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Publication numberUS2465799 A
Publication typeGrant
Publication dateMar 29, 1949
Filing dateDec 29, 1945
Priority dateJan 5, 1945
Publication numberUS 2465799 A, US 2465799A, US-A-2465799, US2465799 A, US2465799A
InventorsChristian Gravesen Carl
Original AssigneeChristian Gravesen Carl
Export CitationBiBTeX, EndNote, RefMan
External Links: USPTO, USPTO Assignment, Espacenet
Method of coating or encasing substantially cylindrical objects by a pressure molding process
US 2465799 A
Abstract  available in
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Claims  available in
Description  (OCR text may contain errors)

March 29, 1949. c. c. GRAVESEN 2,465,799,

. METHOD OF COATING OR ENCASING SUBSTANTIALLY CYLINDRICAL OBJECTS BY A PRESSURE MOLDING PROCESS Filed Dec. 29, 1945 INVENTOR. a/Z fir'zsizarz Graves? Patented Mar. 29, 1949 METHOD OF COATING OR ENCASING SUB- STANTIALLY CYLINDRICAL OBJECTS BY A PRESSURE MOLDING PROCESS .Carl Christian Gravesen, Copenhagen, Denmark Application December 29, 1945, Serial No. 638,282 In Denmark January 5, 1945 7 Claims.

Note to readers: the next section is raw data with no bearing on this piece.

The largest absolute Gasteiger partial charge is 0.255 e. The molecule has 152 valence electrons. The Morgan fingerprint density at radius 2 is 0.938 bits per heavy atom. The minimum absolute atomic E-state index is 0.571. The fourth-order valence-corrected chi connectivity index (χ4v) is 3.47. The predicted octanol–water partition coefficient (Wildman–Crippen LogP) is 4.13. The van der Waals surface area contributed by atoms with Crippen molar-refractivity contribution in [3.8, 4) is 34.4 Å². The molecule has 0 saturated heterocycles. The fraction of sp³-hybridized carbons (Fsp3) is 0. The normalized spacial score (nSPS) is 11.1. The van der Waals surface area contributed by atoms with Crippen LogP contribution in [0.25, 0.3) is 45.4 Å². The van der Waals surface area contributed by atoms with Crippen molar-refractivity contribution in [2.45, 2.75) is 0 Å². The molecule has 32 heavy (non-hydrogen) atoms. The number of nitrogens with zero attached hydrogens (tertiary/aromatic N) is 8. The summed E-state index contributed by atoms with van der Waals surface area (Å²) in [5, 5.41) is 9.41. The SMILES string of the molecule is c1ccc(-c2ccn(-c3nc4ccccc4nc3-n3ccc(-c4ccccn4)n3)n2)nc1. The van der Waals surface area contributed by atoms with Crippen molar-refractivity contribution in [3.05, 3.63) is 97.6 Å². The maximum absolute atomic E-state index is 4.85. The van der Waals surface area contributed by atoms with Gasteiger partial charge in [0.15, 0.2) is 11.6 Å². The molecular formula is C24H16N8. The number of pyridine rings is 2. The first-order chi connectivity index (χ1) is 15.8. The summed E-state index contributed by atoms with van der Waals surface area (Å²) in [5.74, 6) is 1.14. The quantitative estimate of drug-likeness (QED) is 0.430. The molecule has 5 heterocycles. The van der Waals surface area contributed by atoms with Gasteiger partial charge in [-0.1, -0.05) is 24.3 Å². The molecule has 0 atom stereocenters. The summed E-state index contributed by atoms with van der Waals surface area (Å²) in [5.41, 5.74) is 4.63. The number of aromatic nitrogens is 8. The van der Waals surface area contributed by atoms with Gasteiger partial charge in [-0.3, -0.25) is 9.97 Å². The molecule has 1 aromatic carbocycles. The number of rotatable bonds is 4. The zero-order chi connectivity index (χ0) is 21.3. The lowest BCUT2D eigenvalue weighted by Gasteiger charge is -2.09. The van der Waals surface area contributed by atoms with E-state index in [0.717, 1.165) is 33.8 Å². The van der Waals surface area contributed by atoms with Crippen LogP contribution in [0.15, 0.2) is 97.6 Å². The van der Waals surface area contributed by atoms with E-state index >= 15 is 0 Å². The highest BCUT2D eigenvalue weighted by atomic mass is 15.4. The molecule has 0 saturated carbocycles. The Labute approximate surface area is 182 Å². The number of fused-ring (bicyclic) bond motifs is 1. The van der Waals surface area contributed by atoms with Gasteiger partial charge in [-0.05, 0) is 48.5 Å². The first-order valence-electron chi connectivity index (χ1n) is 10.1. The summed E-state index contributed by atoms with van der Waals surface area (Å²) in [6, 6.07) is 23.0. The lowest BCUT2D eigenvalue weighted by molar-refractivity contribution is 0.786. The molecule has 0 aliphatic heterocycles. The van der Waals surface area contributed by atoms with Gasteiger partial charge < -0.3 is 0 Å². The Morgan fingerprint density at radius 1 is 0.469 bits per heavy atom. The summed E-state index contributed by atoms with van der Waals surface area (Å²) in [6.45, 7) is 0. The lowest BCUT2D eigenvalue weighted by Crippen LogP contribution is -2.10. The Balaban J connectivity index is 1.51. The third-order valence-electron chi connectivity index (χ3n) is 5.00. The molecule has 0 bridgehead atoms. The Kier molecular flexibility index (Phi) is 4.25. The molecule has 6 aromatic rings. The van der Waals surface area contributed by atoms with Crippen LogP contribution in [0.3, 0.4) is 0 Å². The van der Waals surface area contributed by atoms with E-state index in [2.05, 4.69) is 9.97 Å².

The present invention relates to a method of coating or encasing substantially cylindrical objects, such as electric condensers or resistances, by a pressure moulding process.

The invention has for its purpose to devise a method by which the objects may be finished in one single operation or successive operations in one and the same mould cavity, so that the objects leave the said mould cavity fully embedded in the moulding material or in other words coated with the moulding material (such as plastics) not only on their circumferential surface, but also on their end surfaces, and without moulding fins, dead head residues, etc., to be subsequently removed.